While there are minor reforms that I could discuss such as forcing feeds to be integrated like happened with email in the 1990s, before which Compuserve, Prodigy, Interland, the like had seperate services and one could not recieve an email from another email service. My birth was blogged by my father on Prodigy but it was inaccessible to other email services. Or outlawing algorithims that drive anger or spread mis and disinformation. I support all of that. Yet, the worst problems of social media would not be resolved by such things.
The atomization and balkanization of society by people entering echo chambers and knowing their neighbors and being integrated with their communities far less is impossible with the platforms resembling what they do now. As much as you remove bad information and tone down the heat of the rhetoric, the current model of social media, at its best, still creates echo chambers of mineral purity and news feeds might have less fake news, they’ll still have more worthless news. At its best, Ed Sheeran is more famous than Greta Thunberg and Ed Sheeran, whatever issues he may have, would probably agree that Greta Thunberg should be more famous than him. He seems like a decent enough guy who would care about the planet more than his own career but the average person likely cares about Ed Sheeran’s career more than the planet and the planet cannot survive that.
At Facebook’s most ethical, when it doesn’t abet genocide or sell personal data to the Kremlin, is selling market data and advert space and thus must orient its platform toward consumerism. The best Zuckerberg can do is sheperd uninformed pawns of capitalism. The ultimate problem, here, is consumer choice in everything. Plato was, largely, right and largely wrong about democracy. I read a philosophy textbook who had a quite retarded defense of Plato’s critique of democracy. Rather than where I see it as useful in scientific and other fields where facts should outweigh opinions, they fell into Godwin’s Law and used Hitler’s election in 1933 as an example. I was shocked at how little nuance literal PhDs in philosophy used. The Austrians became fascist basically on their very argument that the only way to avoid conquest by Germany was to become Nazi, themselves. The becoming fascist to avert Hitler failed miserably and Vienna surrendered to Berlin’s formal rule in 1938.
Democracy is appropriate for politics but not everything else. Experts in fields should have their authority respected and their positions earned via meritocracy and important institutions should not be subject to the whims of the market and that includes the fourth estate of which social media is a part. The first way of doing this is to have people’s social media accounts default to their physical community so that they know their neighbors and that social media helps create, rather than destroy, strong communities. People should not be able to choose the overwhelming majority of the people they interact with and people used not to. It creates echo chambers and the best way to ground people to earth in their facts is to keep them exposed to a diversity of opinions and worldviews of which the simplest, and best since they get to know their actual neighbors, is to use geolocation of social media accounts to make communities.
Social media should also be decentralized, perhaps franchised, to nodes in geographical communities where locally owned and/or operated businesses would sell ads for their locations and locally available services. That’s how it would generate revenue. Newsfeeds would be limited to verified news sources and would include local, regional, national, and international news and would be a mix of political, scientific, entertainment, sports, and arts news. People should not be able to, without significant effort, learn the random thoughts of a drunk person on a toilet. If a scientific breakthrough is made at the Large Hadron Collider or a major economic summit results in a multilateral treaty, then, if someone is interested or not, it would appear in their newsfeed.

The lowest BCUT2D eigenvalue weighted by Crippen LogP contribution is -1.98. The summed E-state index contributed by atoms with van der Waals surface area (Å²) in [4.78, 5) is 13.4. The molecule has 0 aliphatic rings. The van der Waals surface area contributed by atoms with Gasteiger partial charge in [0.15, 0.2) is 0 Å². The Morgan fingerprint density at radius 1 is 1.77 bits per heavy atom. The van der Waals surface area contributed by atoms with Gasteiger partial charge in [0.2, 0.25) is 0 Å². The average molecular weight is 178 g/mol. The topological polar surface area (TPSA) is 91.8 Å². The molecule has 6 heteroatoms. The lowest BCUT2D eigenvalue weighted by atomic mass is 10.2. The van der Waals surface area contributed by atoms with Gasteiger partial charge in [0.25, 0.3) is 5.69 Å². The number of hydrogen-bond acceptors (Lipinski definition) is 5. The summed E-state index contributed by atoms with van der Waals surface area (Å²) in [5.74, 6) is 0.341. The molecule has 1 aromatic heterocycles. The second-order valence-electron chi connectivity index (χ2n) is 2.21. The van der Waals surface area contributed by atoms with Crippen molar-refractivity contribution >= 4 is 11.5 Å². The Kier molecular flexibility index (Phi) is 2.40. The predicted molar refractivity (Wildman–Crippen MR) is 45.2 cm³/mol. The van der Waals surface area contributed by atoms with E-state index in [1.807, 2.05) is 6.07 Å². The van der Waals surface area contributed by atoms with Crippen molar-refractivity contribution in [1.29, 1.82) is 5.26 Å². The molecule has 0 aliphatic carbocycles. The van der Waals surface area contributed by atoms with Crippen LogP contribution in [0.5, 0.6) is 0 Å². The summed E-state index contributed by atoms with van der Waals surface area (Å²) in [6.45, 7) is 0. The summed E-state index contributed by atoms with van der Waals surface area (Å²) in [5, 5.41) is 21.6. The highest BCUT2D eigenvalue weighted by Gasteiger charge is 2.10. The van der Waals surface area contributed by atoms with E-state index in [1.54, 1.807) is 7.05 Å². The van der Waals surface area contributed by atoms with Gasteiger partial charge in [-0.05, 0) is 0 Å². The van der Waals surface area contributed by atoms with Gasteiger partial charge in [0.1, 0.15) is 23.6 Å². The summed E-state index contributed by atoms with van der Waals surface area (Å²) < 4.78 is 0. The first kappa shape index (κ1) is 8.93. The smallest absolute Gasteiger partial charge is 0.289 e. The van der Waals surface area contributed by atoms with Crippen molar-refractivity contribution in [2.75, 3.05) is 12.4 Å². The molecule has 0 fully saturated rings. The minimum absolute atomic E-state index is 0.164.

I would also limit blocking and unfriending so that blocking would expire after a few months or, maybe, a year. After which, they would default back into friends. It would be one thing if ceasing all contact with someone were as big of a deal as it used to be but it’s not. As a general rule, I don’t block people or unfriend them. It is a middle finger to them and I try to stay on good or neutral terms with people, if possible, and return to good or neutral terms quickly, if not. A common and horrible cliché is that people should cut off toxic people but their definition of toxic usually is less cynaide and more a pollen allergy. Taylor Swift has never had an abusive boyfriend but through cognitive biases and yes-people among her cliques and fans has believed herself victimized to the point of burning her opponents in effigy, engaging in character assassinations on a global stage, and other cruel things. It is terrible advice to tell people to cut people off and much better advice to tell them to try and smooth things over and/or work things out. This culture needs to re-learn that supporting somebody does not mean taking their side in a dispute and sometimes means the opposite and even supporting their opponent if their opponent is right.
Social media should be an asset to community and it can be but it needs to be married to community and not divorced from it. Social media can connect people or divide them. It can give people good information, both in terms of accuracy and intellectual depth, or it can give them bad information and whatever consumerist fluff their gullets desire. The fundamental structure of the platform cannot do that, only major major changes to that structure can. Blessed will be the day when social media can make people love one another more than hate and can inform them with intellectual vitamins as opposed to intellectual cheetos.